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Short Description
An automated code linting bot that integrates various code lint tools with github pull requests.
Full Description

Lint Review




Lint Review helps automate a tedious part of code review - enforcing coding
standards. By using the GitHub API Lint Review runs a repository's configured linters
and updates pull requests with line comments where lint errors would be introduced.

Lint Review requires:

  • Python 2.7 or Python 3.6+
  • RabbitMQ (or any other Message broker that is compatible with Celery)
  • A publically addressable hostname/IP that either GitHub or your github:enterprise
    can reach.
  • A GitHub account with read/write access to the repositories you want linted. This
    account is used to post comments on pull reviews.
  • Docker as all tools are executed in containers.

Lint Review runs as two processes. A web process handles accepting webhooks from
github, and a celery process handles cloning repositories and running containers
for lint tools.

Hosted Lint Reviews

If you don't want to go through the trouble of setting up your own installation
of lint-review, stickler-ci.com provides a hosted version of
lint-review
featuring all the linters installed, and
an easier to use YAML config file.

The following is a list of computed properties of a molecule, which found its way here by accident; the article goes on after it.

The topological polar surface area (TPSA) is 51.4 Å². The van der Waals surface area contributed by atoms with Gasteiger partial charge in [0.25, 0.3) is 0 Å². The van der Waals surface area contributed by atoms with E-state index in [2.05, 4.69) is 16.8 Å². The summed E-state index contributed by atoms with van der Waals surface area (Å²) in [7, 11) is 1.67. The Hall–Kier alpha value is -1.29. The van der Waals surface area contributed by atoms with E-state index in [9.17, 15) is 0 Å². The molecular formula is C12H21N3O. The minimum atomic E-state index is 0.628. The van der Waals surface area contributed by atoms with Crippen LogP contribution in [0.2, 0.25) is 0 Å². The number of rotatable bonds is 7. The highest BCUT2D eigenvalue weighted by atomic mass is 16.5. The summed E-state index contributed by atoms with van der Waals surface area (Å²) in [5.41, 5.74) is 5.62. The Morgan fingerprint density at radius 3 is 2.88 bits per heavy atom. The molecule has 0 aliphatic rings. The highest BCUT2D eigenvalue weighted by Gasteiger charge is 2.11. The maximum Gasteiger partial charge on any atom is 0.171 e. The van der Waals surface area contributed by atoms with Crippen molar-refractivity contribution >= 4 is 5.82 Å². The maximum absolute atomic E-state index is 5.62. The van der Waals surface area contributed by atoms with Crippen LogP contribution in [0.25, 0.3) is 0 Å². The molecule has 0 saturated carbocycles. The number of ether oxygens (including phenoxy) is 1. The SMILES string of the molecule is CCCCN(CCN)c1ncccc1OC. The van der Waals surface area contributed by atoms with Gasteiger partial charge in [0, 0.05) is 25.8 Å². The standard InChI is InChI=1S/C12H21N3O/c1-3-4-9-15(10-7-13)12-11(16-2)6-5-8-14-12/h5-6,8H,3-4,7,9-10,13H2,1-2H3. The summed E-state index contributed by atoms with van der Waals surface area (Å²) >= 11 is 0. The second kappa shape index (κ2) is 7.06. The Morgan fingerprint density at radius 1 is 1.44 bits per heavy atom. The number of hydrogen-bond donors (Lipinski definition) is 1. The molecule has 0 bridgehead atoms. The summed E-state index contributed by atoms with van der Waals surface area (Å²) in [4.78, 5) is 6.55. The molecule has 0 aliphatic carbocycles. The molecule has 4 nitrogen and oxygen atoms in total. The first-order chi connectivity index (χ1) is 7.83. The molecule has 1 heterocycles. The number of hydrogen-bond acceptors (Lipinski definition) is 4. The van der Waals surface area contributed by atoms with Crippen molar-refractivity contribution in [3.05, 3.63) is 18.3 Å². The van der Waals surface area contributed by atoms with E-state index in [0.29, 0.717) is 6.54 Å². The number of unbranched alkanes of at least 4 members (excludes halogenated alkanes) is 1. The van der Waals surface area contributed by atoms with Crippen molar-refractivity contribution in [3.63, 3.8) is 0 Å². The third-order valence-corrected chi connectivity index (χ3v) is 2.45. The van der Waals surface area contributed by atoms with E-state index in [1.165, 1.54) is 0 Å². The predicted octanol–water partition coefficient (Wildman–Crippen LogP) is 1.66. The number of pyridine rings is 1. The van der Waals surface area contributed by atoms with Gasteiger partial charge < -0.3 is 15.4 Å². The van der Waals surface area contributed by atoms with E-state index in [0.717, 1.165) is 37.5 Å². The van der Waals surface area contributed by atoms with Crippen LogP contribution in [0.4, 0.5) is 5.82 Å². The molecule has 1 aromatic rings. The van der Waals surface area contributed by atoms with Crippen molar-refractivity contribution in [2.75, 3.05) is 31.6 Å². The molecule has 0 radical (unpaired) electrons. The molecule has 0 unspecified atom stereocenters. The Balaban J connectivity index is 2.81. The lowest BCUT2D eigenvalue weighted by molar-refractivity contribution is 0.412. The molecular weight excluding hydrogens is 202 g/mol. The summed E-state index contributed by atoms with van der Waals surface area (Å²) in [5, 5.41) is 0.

In the free plan, Stickler CI provides the following for open source projects:

  • Hosted service
  • Connection to public repositories
  • Commenting on style errors
  • Auto fixing for style errors
  • Clean user interface
  • Robust documentation
  • Automatic upgrades for linting tools.

A paid plan of Stickler CI allows you to enable private repositories and
leverage organization user accounts to do reviews instead of adding the stickler-ci
account as a collaborator.

Installation

You install Lint Review by cloning the repository and installing dependecies,
or by using docker. If you are not using docker, it is recommended that you use
virtualenv to save shaving yaks down the road.

git clone git://github.com/markstory/lint-review.git
cd lint-review
virtualenv env
source env/bin/activate
pip install .

Make docker images for tools you want to use

In addition to installing the dependencies for lint-review you will also need to
build the containers for each lint tool you want to use:

# Create a set of images for frequently used tools.
make images
`

Once the dependencies are installed you should configure the repositories you
want to review.

Running lintreview services in Docker

To use docker, you'll need to install both docker, docker-compose and possibly
docker toolbox depending on your operating system. Once you have the docker
installed, you can boot up lint-review into docker using:

docker-compose up -d broker worker web

Edit docker-compose.yml and customise your configuration by setting keys under
environment for the web and worker processes. For the most basic installation
you'll need to set GITHUB_OAUTH_TOKEN, and LINTREVIEW_SERVER_NAME.

Lint Review Configuration

Lint review is configured through a settings file. Both the web app and celery process